by Alexis Deveria

Web Standards, the real Flash killer

There’s changes in the wind in the world of visual web technologies, and they show a beautiful future for what might soon (and to some degree now) be possible with the use of web standards.

Specifically, I’m talking about web alternatives to that ever popular Adobe Flash plug-in. Note that I won’t be talking about Microsoft’s Silverlight here, since it has many of the same shortcomings as Flash does.

There seem to be three major ways Flash is being used today: For online videos, as a web page interface, and for web-based games. Upcoming standards being developed and implemented for each of these uses.


The HTML 5 specification includes an actual <video> element, that can run a video much like the <img> element displays an image. Javascript can be used for the user to set any the actions (stop, pause, play, etc.). What’s more, videos can also be referenced to in SVG, allowing nifty effects like Reflection and filtering. There are experimental builds of Opera, Firefox, and now Safari that all support this feature to some degree.


Flash allows for all sorts of tricks to make cool looking (albeit often irritating and unnecessary) web page interfaces, occasionally bypassing HTML altogether. Some of these effects can already be somewhat reproduced using CSS and javascript in today’s current browsers, as for example is shown in this jQuery UI demo. More complex effects are also possible using SVG and/or the HTML 5 <canvas> element, both of which are seeing increasing support in the same three browsers.

Additionally, Safari is experimenting with effects that just use CSS properties. These allow for animation, and transformation (allowing things like scaling, rotating and skewing). Think about it, combined these would allow you to specify any HTML element and have it do all sorts of crazy things, without a single line of javascript. Somebody was quick to mention how the Cover Flow effect might even be possible this way.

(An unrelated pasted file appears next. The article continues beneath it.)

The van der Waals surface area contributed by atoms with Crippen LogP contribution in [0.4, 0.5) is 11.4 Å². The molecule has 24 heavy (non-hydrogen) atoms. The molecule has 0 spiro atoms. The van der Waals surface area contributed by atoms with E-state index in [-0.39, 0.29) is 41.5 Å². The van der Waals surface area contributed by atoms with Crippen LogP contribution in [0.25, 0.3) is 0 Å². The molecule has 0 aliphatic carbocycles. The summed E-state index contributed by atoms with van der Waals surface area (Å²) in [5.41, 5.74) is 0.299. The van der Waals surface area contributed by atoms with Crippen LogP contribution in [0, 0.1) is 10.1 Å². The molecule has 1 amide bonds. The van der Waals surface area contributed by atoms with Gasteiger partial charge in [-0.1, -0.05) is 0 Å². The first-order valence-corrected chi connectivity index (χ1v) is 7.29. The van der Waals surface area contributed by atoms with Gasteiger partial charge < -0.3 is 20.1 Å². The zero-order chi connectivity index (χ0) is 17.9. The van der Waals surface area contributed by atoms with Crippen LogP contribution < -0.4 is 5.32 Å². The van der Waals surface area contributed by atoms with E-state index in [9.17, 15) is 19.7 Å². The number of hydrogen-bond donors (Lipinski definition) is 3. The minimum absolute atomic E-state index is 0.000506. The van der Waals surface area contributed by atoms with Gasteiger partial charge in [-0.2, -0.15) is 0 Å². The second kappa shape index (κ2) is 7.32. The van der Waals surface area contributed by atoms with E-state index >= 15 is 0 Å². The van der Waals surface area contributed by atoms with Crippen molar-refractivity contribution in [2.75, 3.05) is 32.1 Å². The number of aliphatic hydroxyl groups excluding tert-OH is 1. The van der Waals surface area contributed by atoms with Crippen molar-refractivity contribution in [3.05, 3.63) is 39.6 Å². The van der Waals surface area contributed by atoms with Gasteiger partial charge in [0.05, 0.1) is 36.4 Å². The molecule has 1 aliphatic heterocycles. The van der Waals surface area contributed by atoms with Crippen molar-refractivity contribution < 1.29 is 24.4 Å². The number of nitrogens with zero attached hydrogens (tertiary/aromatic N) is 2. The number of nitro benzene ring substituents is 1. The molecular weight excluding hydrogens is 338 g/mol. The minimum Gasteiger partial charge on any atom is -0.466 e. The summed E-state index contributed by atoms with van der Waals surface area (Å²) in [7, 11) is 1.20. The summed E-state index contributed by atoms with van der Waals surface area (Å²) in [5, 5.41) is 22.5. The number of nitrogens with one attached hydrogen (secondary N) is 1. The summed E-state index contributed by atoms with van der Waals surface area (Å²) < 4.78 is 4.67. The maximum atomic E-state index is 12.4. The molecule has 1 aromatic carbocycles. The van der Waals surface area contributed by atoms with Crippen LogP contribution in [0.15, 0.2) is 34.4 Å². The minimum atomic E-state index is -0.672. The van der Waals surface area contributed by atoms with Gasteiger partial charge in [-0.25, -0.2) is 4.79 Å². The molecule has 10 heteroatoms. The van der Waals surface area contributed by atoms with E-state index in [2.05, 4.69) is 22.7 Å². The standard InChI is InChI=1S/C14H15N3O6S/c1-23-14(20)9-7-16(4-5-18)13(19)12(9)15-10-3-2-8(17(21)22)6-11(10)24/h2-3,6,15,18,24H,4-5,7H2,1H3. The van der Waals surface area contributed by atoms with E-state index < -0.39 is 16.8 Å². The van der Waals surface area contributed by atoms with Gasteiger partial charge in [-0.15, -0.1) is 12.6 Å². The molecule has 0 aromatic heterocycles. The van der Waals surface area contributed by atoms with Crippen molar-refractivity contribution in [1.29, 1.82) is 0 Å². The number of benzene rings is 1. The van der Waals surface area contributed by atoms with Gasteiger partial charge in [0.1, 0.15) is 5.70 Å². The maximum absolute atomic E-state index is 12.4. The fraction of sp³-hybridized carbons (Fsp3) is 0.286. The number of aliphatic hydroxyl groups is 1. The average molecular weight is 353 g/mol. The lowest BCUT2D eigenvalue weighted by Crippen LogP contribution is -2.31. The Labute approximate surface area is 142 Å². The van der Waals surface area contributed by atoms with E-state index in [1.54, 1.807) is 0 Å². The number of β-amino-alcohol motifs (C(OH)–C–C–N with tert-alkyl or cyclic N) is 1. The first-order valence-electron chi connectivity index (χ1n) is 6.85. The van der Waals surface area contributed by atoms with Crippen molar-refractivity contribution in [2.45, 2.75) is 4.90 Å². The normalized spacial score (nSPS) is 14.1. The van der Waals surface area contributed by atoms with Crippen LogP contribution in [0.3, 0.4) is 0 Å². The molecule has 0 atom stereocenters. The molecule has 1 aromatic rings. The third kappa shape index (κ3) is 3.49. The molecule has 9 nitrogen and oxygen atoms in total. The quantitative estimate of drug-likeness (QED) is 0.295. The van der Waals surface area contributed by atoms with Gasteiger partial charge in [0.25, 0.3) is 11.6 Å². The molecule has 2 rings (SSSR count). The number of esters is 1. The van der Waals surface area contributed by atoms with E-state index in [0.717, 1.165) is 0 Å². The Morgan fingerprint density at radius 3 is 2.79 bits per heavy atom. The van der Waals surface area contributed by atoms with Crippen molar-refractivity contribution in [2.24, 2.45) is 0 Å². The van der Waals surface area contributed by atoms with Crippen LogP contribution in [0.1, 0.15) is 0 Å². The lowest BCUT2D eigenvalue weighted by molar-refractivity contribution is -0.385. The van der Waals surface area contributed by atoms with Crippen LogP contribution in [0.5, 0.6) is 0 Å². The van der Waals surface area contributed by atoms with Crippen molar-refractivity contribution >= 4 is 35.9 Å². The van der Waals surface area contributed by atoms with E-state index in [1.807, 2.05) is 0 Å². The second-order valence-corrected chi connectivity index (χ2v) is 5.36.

Primarily Canvas/SVG should eventually be able to handle anything Flash games already do, and possibly more with the recent introduction of 3D Canvas. This could possibly appear in Firefox 3, and is also available (apparently in a different form) in the previously mentioned experimental build by Opera. An example game is this amazing 3D version of Snake.

Some might ask “but…why? Flash already does so much of this! Why reinvent the wheel?”.

Well, there’s several reasons. Flash is a proprietary and not part of any W3 standard, which prevents a lot of things like easy and free ways for developers to create SWF files. It also causes many accessibility problems, because Flash files are just single binary files, unreadable (mostly) to anything but Adobe’s Flash player. Several other problems exist too.

All these issues are addressed in the various methods mentioned above. And that’s great news for the future of the web. The fact that we’re seeing all these cross-browser implementations already bodes very well for the future. Of course, it’s yet to be seen how much and how fast Microsoft will incorporate these features in Internet Explorer. I’m pretty optimistic, however, that they will find it in their best interest to keep up with these technologies eventually.

Web standards have done a lot for the web so far, and it’s great to get a glimpse of how far they can take us into the future.

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